Perfect. Thank you so much, Bill. This was just awesome information, lots and lots of great tools and resources. Listeners, do check that out. We’ll create a checklist of actions to take from things that we discussed in this episode. That’s all at www.marketingspeak.com. Also, go to www.billhartzer.com to talk with Bill and potentially work with him. Thank you, listeners. We’ll catch you on the next episode of Marketing Speak. This is your host, Stephan Spencer, signing off.
- Bill Hartzer
- Twitter – Bill Hartzer
- LinkedIn – Bill Hartzer
- Christoph Kemper – previous episode
- Google Analytics
- Google Search Console
- Bing Webmaster Tools
- Screaming Frog
- PageSpeed Insights
Your Checklist of Actions to Take
☑ Regularly conduct SEO audits regardless of the website’s size. Audits are the first step in SEO client engagement.
☑ Get to know my client’s goals before I start optimizing their website. This will give me a clear idea of what SEO procedures to prioritize.
☑ Write down specific goals before auditing my own site. Order priorities from most to least important to set up a detailed timeline.
☑ Utilize tools like Google Analytics to analyze data and reports. I can also use Bing Webmaster Tools to compare results.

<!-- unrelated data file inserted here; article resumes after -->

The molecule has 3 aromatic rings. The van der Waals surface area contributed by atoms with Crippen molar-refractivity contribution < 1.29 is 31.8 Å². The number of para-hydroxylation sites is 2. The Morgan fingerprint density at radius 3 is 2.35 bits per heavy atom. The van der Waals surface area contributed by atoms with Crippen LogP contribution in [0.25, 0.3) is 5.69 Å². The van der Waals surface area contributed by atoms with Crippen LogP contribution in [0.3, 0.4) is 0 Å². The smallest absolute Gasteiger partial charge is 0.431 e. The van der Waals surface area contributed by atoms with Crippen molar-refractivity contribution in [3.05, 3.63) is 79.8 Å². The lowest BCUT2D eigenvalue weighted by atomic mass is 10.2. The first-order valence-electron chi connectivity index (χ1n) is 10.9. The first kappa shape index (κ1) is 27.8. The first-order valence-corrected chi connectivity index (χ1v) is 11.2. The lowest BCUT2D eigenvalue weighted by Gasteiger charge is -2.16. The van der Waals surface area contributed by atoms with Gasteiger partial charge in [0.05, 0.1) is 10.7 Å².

☑ Run data through a set of crawlers to get more extensive information. Resources include OnCrawl, DeepCrawl and Screaming Frog.
☑ Use Siteliner to find duplicate content on my website. Duplicate content is a big no-no in SEO.
☑ Look for companies who copy my content with the help of Blasty and Copyscape. Copyright infringement is illegal and can hinder my own site’s SEO.
☑ Check the site’s page speed and make sure every page loads fast enough for visitors. Use tools like PageSpeed Insights, GTmetrix and WebPagetest.
☑ Redirect as many internal pages to the homepage as possible. The homepage is the most important page of a website.
☑ Utilize heat maps like Crazy Egg or Hotjar to determine which part of a webpage has the most activity. I can strategize content and CTA buttons based on this data.
About Bill Hartzer
Bill Hartzer is an independent SEO Consultant, having practiced SEO for over 20 years. He’s published case studies on the New gTLD domain names and their impact on SEO and PPC.
Leave a Reply